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Olena Zelenska, the first lady of Ukraine, shakes hands with Rep. Rosa DeLauro, D-Conn., on Wednesday, July 20, 2022, after addressing members of Congress on Capitol Hill in Washington.

Olena Zelenska, the first lady of Ukraine, shakes hands with Rep. Rosa DeLauro, D-Conn., on Wednesday, July 20, 2022, after addressing members of Congress on Capitol Hill in Washington. (Michael Reynolds/Pool via AP)

WASHINGTON — Ukraine’s first lady Olena Zelenska appealed to Congress on Wednesday for air defense systems, pleading for more weapons for her country to fend off Russia’s deadly attacks on civilians.

Zelenska made the request from the same auditorium in the U.S. Capitol where her husband Ukrainian President Volodymyr Zelenskyy appeared virtually in March. She stood in front of a rotating photo display of the war’s many casualties and asked Congress not to think of her as a first lady, but as a daughter and mother.

“Will my son be able to return to his school in the fall? I don’t know, like millions of mothers in Ukraine. Will my daughter be able to go to university at the beginning of the year and experience more student life? I cannot answer,” Zelenska said, speaking in Ukrainian. “We would have answers if we had air defense systems. … Help us to stop this terror against Ukrainians.”

Russia has launched more than 3,000 cruise missiles into Ukraine since invading in February, Zelenska said. But all it takes to destroy someone’s family is shrapnel, she said.

Zelenska highlighted several of the lives upended by Russian aggression. She showed images and a video of Liza Dmitrieva, a “cheerful, playful, little rascal” killed this month in a Russian strike on the city of Vinnytsia. Zelenska said she met the 4-year-old girl, who had Down syndrome, during the filming last year of a Christmas video.

The last photo of Liza showed the girl’s dead body lying next to her toppled stroller. In the next photo, a 5-year-old girl in southern Ukraine lay buried in rubble. Others were pictured, before the war killed or maimed.

Zelenska spoke of the 20 Ukrainians who died in a shopping mall, the journalist who died in a missile attack and of Andriy, a 3-year-old boy who survived a Russian bombing and is now learning to use a prosthetic in Germany.

“How many children like him are there in Ukraine? How many families like this may still be destroyed by the war?” she said. “These are Russia’s ‘Hunger Games,’ hunting for peaceful people in peaceful cities of Ukraine. They will never broadcast this on their news, that’s why I’m showing it to you here.”

The first lady also spoke of a 96-year-old man who survived four Nazi concentration camps and died from Russian shelling and the family of policeman Oleh Fedko, whose father, mother, wife, 6-year-old daughter and 1-month-old son were shot while trying to evacuate in a car. Fedko told Zelenska that the adults died right away but the children cried for an hour and a half before succumbing to their wounds, she said.

“The war is not over, the terror continues, and I appeal to all of you, on behalf of those who were killed, on behalf of those people who lost their arms and legs, on behalf of those who are still alive and well and those who want to come back from the front,” Zelenska said, noting she was the first wife of a foreign leader to address Congress. “I’m asking you something now I would never want to ask: I am asking for weapons. Weapons that would not be used to wage a war on somebody else’s land, but to protect one's home.”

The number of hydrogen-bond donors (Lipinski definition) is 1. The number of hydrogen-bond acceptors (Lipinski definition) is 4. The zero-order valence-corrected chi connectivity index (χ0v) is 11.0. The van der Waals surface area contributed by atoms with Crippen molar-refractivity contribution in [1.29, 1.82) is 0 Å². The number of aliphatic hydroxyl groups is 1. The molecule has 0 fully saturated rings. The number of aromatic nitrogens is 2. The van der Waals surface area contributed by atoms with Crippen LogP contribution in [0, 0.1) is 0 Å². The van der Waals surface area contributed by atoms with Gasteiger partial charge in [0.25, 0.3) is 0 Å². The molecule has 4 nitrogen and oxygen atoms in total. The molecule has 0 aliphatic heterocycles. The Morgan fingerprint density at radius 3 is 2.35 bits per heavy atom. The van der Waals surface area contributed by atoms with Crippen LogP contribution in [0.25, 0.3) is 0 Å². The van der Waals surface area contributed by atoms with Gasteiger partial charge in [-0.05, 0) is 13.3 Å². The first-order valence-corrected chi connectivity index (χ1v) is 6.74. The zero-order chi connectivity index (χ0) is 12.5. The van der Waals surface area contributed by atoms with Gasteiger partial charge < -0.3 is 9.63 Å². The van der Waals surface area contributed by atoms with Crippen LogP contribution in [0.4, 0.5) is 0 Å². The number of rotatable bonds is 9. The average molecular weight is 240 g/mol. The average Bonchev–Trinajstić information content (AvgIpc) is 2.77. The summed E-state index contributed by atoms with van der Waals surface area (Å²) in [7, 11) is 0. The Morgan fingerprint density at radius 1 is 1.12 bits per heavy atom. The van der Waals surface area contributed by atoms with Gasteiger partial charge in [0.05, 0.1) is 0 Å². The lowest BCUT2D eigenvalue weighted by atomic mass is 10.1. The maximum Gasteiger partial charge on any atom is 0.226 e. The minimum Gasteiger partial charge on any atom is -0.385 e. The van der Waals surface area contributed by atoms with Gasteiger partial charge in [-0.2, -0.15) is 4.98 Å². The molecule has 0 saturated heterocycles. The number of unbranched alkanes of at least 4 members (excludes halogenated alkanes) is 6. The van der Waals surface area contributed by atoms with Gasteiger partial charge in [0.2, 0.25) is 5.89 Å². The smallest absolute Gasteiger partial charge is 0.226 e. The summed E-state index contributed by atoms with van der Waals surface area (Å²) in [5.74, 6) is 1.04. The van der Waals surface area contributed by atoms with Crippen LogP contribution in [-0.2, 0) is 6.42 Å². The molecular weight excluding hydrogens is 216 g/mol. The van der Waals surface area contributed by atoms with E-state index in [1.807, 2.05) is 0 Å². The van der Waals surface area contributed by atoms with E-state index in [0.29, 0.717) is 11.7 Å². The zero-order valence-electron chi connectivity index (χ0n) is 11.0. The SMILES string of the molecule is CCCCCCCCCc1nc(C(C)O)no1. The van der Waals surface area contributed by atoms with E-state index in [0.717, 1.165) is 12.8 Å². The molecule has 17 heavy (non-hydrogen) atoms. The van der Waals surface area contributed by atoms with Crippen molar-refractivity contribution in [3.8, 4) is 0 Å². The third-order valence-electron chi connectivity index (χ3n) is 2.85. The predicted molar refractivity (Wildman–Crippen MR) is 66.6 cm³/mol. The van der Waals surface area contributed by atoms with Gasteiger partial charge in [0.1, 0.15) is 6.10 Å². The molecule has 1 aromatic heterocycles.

Sen. Tammy Duckworth, D-Ill., a combat veteran, said Zelenska’s 15-minute speech was a grim reminder of “the realities of Russia's unjustifiable war of choice.”

“We must continue supporting our Ukrainian allies and work together to hold [Russian President] Vladimir Putin accountable,” she tweeted.

Sen. Chris Coons, D-Del., praised Zelenska’s “strength and courage” and said it should move “all of us in Congress to keep our focus on helping the Ukrainian people fend off Russia’s brutality.”

Rep. Bill Pascrell, D-N.J., watched Zelenska speak with a Ukrainian flag draped around his shoulders, later tweeting out emojis of the American and Ukrainian flags side by side.

Zelenska’s visit to Capitol Hill coincided with the announcement Wednesday that the U.S. will give Ukraine four more High Mobility Artillery Rocket Systems to help beat back Russian forces attempting to swallow up the eastern Donbas region. The U.S. also pledged this month that it will send Ukraine the National Advanced Surface-to-Air Missile System, which guards airspace over the White House and the Pentagon.

Zelenska thanked lawmakers for the continued support and said the U.S. stands united with Ukraine in the fight for human life and independence.

“While Russia kills, America saves,” she said.

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Svetlana Shkolnikova covers Congress for Stars and Stripes. She previously worked with the House Foreign Affairs Committee as an American Political Science Association Congressional Fellow and spent four years as a general assignment reporter for The Record newspaper in New Jersey and the USA Today Network. A native of Belarus, she has also reported from Moscow, Russia.
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